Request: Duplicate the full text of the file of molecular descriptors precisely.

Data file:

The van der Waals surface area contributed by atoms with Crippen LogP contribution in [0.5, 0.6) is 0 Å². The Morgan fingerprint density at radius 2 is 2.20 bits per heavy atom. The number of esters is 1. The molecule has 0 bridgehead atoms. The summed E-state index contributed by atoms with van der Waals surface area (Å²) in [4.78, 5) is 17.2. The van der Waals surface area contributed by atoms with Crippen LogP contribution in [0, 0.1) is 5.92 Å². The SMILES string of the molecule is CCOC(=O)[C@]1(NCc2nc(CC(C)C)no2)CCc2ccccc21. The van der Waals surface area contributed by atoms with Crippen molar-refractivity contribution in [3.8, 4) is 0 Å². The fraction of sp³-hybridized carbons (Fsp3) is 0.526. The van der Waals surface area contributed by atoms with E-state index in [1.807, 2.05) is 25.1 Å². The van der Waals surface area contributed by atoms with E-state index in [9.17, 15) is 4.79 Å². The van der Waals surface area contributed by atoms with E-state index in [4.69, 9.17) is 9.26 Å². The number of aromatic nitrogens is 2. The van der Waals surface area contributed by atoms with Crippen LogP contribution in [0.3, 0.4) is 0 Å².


The van der Waals surface area contributed by atoms with Crippen LogP contribution in [0.5, 0.6) is 0 Å². The Morgan fingerprint density at radius 2 is 2.20 bits per heavy atom. The number of esters is 1. The molecule has 0 bridgehead atoms. The summed E-state index contributed by atoms with van der Waals surface area (Å²) in [4.78, 5) is 17.2. The van der Waals surface area contributed by atoms with Crippen LogP contribution in [0, 0.1) is 5.92 Å². The SMILES string of the molecule is CCOC(=O)[C@]1(NCc2nc(CC(C)C)no2)CCc2ccccc21. The van der Waals surface area contributed by atoms with Crippen molar-refractivity contribution in [3.8, 4) is 0 Å². The fraction of sp³-hybridized carbons (Fsp3) is 0.526. The van der Waals surface area contributed by atoms with E-state index in [1.807, 2.05) is 25.1 Å². The van der Waals surface area contributed by atoms with E-state index in [9.17, 15) is 4.79 Å². The van der Waals surface area contributed by atoms with E-state index in [4.69, 9.17) is 9.26 Å². The number of aromatic nitrogens is 2. The van der Waals surface area contributed by atoms with Crippen LogP contribution in [0.3, 0.4) is 0 Å².